All I Ever Wanted: A Rock ‘n’ Roll Memoir

All I Ever Wanted: A Rock ‘n’ Roll Memoir by Kathy Valentine, the bass player of the Go-Go’s, was published last year. It follows the first Go-Go’s memoir, Lips Unsealed by Belinda Carlisle, which came out eleven years ago, and it was inevitable that I would make comparisons between the two. One contrast that I found striking is how well the Valentine memoir was written. I had no suspicion that it could have been transcribed from interviews and it thus read like a written book. Within the memoir Valentine revealed she had an English degree and is a songwriter after all so she is perfectly capable of writing her own memoir. I did not see any additional author credit so it could very well be that the genuine Valentine herself penned it. She had kept her old journals and calendars so had instant cues to trigger memories. In regards to Lips Unsealed, however, I got the impression that Carlisle’s book was more of a series of transcribed interviews. The only other comparison I wish to make about the two memoirs is that during the Go-Go’s heyday in the early eighties, the five band members were certainly proverbial rock ‘n’ roll party girls who liked to drink and do drugs. Not all of them got deep into drugs, mind, as Jane Wiedlin and Gina Schock never became addicts as Carlisle, Charlotte Caffey and Valentine herself were. Yet both Valentine and Carlisle spent the latter parts of their memoirs documenting their quests towards sobriety.

Valentine wrote a rapid read, which as a fan I naturally lapped up, but seeing that the book was comprised of 44 chapters over 265 pages, it meant that the reader was never far from a new development in her life. In spite of their brevity, the chapters were loaded with reminiscences which were not tainted by the perspective of today–often a flaw in memoirs. By Valentine’s own admission, she retained all band records (“I keep everything!”) so when she wrote about getting high as a 22-year-old, it read like the words of a young woman, and not of the 62-year-old she is now.

We relive the moment when Valentine had her first guitar lesson at her alternative (dare I say “hippie”) school:

“I doubt that I knew my hands on that guitar would forever shape my life. But while I strummed those songs, the diaphanous thread that tugs us down any given path fastened to me like a strand of spider’s silk. It would stay intact and attached forever, with music on the other end pulling me forward.”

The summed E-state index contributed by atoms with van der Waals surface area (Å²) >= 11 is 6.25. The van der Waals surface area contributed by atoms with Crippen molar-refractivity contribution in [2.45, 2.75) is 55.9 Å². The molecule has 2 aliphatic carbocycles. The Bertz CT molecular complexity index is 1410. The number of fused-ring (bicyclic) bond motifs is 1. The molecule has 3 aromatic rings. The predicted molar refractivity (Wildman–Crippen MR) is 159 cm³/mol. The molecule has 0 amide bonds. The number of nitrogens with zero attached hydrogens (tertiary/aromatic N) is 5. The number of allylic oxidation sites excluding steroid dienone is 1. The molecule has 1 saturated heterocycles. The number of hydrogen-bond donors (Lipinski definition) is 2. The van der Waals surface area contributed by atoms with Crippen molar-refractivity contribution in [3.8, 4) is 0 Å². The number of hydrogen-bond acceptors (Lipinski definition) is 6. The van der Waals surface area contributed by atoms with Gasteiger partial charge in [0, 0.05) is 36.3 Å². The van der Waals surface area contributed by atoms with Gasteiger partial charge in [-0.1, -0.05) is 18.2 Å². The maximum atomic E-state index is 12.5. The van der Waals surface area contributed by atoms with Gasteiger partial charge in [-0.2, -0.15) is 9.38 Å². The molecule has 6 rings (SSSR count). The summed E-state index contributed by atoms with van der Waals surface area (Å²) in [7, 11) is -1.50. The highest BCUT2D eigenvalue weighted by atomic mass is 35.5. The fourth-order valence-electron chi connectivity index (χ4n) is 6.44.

Valentine was the last of the Go-Go’s to join the band–in the ensemble that made them world-famous–and described the meeting with Caffey in the washroom of the Whisky a Go Go on Christmas night, 1980, when she asked Valentine to play bass for them for eight upcoming Go-Go’s shows. I learned more of the rough days of early Go-Go’s history from Valentine’s book, yet I acknowledge that Carlisle had more to say before Valentine had even joined the band.

At first, critics looked at the Go-Go’s as a novelty band of cute chicks, and ignored that they played their instruments, wrote all their material, and had hundreds of gigs behind them. Their punk roots gave them an edge that kept them from being branded pure pop, yet it was still hard for them to snag a record deal. As women in such a male-dominated industry, they experienced the sting of sexism, yet, as Valentine would say repeatedly throughout her memoir, never from their fellow male musicians. The men whom she gigged with or otherwise encountered in showbiz always showed her respect as a musician. It was always the industry types such as record executives, radio people and interviewers who acted like sexists. This was reflected in the questions they asked:

“Reporters never asked our opinions on anything of substance. There were no conversations about sexism or feminism. The most common question remained ‘What’s it like to be in an all-girl band?'”

Being part of the Go-Go’s enabled her to meet many of her rock heroes, including Keith Richards. I especially liked Valentine’s use of simile in her account of meeting him:

“I couldn’t take my eyes off Keith, watching how he moved and played. His signature rhythms were like algebra, the reduced essence of each song.”

I consider myself a Go-Go’s fan and own some of their albums and follow the band’s as well as each member’s career, yet I don’t follow the gossip. Valentine wrote about the behind-the-scenes panic that ensued after Wiedlin announced her departure from the band, and the Go-Go’s urgent need to find a replacement. She took us along on the recruitment project that eventually hired Paula Jean Brown as the newest Go-Go. Unfortunately Brown had only two Rock in Rio shows under her belt before the band broke up in 1985.

Valentine did not shy away from the scandals or the low points and wrote openly and maturely about what drove the band members apart and what led them back together again. On more than one occasion she dropped hints of resentment towards the Bangles, who followed the Go-Go’s superstardom while her own group of “big sisters” collapsed. Her alcoholism impeded her attempts to establish herself after the band broke up, and a phone call to sober Caffey saved her life with her introduction to AA.

The memoir ends formally with the band reuniting in 1990 but she summed up the thirty years that followed in a two-page epilogue. Truth be told, I thought the Go-Go’s would never perform again in their famous lineup of five when I heard that Valentine had been fired from the band in 2012. In All I Ever Wanted, Valentine poured her heart out confessing how much she felt most comfortable being part of a band. And in order to remain part of the Go-Go’s, both Valentine and her fellow band members resolved to work things out. Now sober and reunited with her beloved band, Kathy’s happiness bleeds between the lines.

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